In a time when the middle class had fewer children, Hamsun also wrote about the great importance of 'propagation'. The women in his universe are generally persuaded away from the freedom of the city to a life as a wife and mother in the countryside. The drop in the birth rate over the period from 1880-1930 was discussed all over Europe. Sheriff Geissler in Growth of the Soil, from 1917, claims that we are made "for sheer propagation". In The women at the Pump, from 1923, the main male character is castrated, but as a result of his wife cheating on him with upper class men, he still becomes a father. Simultaneously, the men one could consider to have the highest ‘biological value’ become fathers of illegitimate children with brown eyes. The castrate, who thinks he is the father, is blue-eyed. He lives in a kind of matriarchy, in which his wife and his aging mother rule the roost. As social satire, this suggests that men have lost all power in modern life.
In the conclusion, the castrate is honoured for being part of the "lasting fabric of man". As the perceived father of many children, he has ensured the survival of the nation. Hamsun's satires on population policy form part of a dialogue with contemporary texts - in this case the women's liberation promoter Katti Anker Møller, who claimed that women should control reproduction. She was was also behind the Castbergian Children's Acts from 1915, a very radical law that gave so-called illegitimate children the right to their father's name and inheritance. Hamsun mocks this when the doctor in The Women at the Pump tracks down and accuses upper class men in public of being biological fathers, and the castrate collects money from them. Meanwhile, the doctor, who discusses subjects such as propagation and good forefathers, is married to a promoter of women's liberation. Neither of them wants children. Should she become pregnant, she would have an abortion. Katti Anker Møller promoted the de-criminalisation of abortion and emancipation of women.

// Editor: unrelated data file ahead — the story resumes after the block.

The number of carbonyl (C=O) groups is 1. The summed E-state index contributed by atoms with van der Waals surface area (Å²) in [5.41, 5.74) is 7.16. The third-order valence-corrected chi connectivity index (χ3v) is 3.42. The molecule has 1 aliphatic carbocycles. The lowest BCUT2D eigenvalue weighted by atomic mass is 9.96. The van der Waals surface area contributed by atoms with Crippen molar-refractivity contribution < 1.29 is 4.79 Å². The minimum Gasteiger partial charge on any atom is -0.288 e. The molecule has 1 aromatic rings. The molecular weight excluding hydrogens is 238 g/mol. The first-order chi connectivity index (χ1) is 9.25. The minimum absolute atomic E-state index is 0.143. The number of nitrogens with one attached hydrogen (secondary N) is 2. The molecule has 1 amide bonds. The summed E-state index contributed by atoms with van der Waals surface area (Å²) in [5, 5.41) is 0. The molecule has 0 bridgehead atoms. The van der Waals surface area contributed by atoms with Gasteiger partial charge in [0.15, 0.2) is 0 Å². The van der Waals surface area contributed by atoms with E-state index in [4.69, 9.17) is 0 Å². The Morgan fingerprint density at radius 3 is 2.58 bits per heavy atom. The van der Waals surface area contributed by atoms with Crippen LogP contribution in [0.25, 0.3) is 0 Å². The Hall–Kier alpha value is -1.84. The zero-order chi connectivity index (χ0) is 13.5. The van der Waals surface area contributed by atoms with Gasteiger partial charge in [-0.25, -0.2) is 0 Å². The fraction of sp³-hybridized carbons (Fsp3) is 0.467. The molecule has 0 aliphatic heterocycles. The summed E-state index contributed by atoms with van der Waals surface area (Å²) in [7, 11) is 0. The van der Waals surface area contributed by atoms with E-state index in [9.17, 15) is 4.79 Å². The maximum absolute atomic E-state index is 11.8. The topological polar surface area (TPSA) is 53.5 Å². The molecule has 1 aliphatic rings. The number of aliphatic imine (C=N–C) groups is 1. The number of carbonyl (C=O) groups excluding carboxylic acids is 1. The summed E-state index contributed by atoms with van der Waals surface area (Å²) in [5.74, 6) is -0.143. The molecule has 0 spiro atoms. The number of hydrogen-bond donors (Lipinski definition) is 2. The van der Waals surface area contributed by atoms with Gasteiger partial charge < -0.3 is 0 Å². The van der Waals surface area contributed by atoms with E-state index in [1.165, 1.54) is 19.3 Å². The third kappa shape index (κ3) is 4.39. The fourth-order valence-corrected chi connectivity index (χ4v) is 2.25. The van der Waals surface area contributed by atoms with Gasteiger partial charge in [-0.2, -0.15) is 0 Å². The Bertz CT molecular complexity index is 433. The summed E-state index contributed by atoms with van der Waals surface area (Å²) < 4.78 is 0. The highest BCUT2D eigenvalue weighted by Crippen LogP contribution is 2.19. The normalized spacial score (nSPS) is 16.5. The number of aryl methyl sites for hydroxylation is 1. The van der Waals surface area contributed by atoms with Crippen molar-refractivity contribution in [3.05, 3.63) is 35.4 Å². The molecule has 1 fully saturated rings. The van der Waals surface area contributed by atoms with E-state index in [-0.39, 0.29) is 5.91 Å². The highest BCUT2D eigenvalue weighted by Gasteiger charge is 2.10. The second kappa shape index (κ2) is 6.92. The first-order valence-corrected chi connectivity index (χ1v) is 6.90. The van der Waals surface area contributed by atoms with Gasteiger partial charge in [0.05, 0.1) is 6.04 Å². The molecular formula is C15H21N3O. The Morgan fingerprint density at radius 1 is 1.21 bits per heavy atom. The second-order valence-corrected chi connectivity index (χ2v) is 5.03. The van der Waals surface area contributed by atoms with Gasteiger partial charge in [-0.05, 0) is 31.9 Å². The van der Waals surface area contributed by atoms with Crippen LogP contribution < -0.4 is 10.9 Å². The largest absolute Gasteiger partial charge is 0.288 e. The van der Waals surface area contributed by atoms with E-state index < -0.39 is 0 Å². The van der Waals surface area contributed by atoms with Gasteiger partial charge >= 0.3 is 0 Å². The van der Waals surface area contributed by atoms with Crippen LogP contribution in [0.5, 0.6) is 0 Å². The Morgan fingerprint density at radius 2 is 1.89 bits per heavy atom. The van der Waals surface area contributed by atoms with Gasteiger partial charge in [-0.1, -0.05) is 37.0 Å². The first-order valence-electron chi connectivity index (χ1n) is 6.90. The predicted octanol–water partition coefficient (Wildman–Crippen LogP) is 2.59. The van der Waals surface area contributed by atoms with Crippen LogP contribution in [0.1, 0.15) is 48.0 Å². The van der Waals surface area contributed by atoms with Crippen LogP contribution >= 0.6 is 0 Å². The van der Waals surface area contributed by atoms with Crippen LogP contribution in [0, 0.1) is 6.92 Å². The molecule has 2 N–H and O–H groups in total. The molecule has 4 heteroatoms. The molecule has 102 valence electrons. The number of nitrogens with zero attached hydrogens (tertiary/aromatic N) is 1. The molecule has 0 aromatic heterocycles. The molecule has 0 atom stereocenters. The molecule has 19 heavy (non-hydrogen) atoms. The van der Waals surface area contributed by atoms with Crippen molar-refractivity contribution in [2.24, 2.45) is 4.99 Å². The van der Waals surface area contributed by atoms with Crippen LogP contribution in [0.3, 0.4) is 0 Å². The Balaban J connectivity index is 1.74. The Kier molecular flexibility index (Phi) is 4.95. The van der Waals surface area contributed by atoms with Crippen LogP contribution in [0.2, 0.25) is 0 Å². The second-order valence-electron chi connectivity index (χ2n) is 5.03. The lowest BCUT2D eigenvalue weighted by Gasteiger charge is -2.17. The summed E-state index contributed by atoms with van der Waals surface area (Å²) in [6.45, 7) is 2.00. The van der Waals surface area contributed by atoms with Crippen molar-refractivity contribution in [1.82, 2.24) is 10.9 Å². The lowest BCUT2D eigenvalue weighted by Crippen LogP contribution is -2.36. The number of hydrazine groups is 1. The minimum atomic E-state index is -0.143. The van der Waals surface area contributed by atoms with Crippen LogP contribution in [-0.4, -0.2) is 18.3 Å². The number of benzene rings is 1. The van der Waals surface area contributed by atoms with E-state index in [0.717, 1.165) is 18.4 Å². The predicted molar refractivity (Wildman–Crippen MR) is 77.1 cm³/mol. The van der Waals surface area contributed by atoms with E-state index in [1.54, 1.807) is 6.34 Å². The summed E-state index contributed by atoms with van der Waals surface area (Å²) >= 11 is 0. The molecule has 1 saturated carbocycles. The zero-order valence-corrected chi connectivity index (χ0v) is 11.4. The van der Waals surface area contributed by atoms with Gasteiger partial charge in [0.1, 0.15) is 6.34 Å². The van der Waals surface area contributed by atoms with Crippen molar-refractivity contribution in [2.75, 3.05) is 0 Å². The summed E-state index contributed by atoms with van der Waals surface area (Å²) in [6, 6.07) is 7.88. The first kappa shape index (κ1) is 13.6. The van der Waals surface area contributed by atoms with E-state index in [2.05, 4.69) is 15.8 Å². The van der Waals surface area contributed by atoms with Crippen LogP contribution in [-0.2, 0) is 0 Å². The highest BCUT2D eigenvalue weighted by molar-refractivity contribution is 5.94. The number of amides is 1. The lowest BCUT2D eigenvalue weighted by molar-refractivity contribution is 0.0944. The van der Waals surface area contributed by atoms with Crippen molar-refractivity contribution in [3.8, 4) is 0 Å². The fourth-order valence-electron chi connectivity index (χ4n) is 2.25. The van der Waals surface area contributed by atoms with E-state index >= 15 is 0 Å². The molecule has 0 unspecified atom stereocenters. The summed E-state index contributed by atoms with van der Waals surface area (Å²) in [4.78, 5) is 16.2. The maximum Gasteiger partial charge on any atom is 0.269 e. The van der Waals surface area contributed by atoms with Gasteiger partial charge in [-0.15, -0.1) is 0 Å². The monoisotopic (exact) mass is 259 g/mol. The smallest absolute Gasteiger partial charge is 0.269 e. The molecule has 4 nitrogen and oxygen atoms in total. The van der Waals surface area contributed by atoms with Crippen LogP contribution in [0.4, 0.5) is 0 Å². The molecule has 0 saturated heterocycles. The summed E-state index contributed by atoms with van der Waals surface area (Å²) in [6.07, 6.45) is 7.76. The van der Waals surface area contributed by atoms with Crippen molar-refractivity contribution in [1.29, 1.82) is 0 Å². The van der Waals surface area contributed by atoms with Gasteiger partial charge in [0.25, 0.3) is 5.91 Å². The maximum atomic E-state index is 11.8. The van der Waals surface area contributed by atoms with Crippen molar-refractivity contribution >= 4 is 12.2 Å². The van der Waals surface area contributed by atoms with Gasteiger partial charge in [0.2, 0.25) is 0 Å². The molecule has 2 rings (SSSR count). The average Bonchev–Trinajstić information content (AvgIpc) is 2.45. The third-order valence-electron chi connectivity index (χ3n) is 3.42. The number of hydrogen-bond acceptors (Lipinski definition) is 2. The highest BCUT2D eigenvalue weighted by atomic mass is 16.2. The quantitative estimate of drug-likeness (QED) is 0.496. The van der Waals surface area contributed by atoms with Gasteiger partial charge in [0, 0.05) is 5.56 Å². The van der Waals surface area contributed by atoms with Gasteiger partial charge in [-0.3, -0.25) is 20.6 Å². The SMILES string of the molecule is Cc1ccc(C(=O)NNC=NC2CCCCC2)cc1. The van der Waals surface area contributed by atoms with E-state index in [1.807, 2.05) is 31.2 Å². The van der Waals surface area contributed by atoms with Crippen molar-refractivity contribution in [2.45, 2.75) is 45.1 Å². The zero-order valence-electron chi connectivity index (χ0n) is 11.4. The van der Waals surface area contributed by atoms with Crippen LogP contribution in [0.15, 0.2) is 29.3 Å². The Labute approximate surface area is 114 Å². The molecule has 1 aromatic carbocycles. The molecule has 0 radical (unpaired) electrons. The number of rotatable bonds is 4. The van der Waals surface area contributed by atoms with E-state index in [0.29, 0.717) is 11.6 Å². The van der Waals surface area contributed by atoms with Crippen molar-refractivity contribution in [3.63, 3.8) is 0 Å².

However, in Hamsun's cultural criticism, 'the new woman' is persuaded back to motherhood. This is the theme of Hamsun's last novel, The Ring is Closed, from 1936. The book describes the next generation of women, who are flapper feminists. They are well-known from American cinema; with their short hair, cigarettes, cars and champagne parties they became a modern icon. However, as women became part of modern life, they were paradoxically forced back into traditional patterns. Hamsun's Wanderer trilogy describes how his wanderers are only able to live in exile because women have returned to the villages to have children. The traditional role of these women consequently becomes a guarantee for the wanderers' freedom and sense of belonging.
Britt Andersen is a Professor at the Institute for Nordic Language and Literature at the Norwegian University of Science and Technology (NTNU) in Trondheim, Norway.